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Facial recognition reunites missing boy with his dad after four years

Tech to pick faces out of the crowd can be used for good, but it's also increasingly pervasive

On a hot morning in June, Yesong, a 14-year-old with Down’s syndrome, wandered away from his father, Junxiu Wang.

It would take nearly four years, an agonized parent, his unrelenting search, and facial recognition to bring Yesong home.

As Microsoft tells it, the technology in question – Photo Missing Children (PhotoMC) – was the result of a project that came out of Microsoft’s ­annual worldwide employee Hackathon. The idea first occurred to Eric Zhou, a Shanghai-based senior business intelligence manager for the Digital Crimes Unit in Microsoft’s corporate, external and legal Affairs group in China, two years ago.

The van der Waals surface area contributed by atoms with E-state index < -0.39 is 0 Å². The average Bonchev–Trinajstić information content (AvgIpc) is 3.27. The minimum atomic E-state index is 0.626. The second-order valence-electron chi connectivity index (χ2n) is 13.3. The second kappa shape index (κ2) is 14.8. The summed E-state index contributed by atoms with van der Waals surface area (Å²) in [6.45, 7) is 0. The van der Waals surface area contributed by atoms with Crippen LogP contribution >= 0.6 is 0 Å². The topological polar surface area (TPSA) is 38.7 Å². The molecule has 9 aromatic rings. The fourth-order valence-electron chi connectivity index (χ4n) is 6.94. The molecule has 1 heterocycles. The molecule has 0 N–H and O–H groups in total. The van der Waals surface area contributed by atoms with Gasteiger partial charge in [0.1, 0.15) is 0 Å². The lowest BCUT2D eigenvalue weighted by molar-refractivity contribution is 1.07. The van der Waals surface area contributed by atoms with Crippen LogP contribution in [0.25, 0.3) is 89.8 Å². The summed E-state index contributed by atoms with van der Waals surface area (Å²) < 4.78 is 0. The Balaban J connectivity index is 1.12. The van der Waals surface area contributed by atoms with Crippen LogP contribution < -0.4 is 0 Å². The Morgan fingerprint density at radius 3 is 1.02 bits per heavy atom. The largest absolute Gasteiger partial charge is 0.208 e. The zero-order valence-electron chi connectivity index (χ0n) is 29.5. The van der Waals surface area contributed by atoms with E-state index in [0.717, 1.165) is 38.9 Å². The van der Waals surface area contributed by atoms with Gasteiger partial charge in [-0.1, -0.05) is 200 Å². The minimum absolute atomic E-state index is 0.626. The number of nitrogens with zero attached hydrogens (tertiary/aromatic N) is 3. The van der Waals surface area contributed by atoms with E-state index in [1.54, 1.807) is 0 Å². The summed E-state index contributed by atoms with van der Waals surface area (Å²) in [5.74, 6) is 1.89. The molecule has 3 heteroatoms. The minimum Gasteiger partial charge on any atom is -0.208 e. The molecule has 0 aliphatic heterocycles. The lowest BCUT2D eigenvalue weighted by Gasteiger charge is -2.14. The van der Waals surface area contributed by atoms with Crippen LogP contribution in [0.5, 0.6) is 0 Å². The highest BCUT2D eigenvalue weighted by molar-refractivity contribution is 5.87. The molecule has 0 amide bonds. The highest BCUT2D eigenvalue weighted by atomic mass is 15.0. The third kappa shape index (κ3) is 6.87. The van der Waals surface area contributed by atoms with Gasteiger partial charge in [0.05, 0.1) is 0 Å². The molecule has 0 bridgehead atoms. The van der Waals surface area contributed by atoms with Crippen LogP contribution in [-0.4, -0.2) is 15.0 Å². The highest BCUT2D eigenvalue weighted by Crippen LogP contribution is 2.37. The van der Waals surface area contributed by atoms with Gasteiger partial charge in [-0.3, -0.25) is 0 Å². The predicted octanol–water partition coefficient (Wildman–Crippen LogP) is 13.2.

His group uses data analytics to fight cybercrime and protect vulnerable populations, including children. During the hackathon, a friend of his, Kevin Liu from the Microsoft support engineering group, created the app to help find China’s missing children, of which there are tens of thousands.

It’s easy to see why searching through photos manually is exhausting for caseworkers: as of May 2017, there were 64,000 cases on the website of Baobei Huijia (Baby Come Home), a nonprofit organization dedicated to finding missing children.

Parents of missing children and those who come across children who might have gone missing or been abducted send photos that are posted by Baby Come Home. Take a look, and you’ll be able to spot at least one of the problems with making a match: some of the photos are old and faded. Many of the children will have aged considerably while they’ve been missing, as years, or even decades, go by.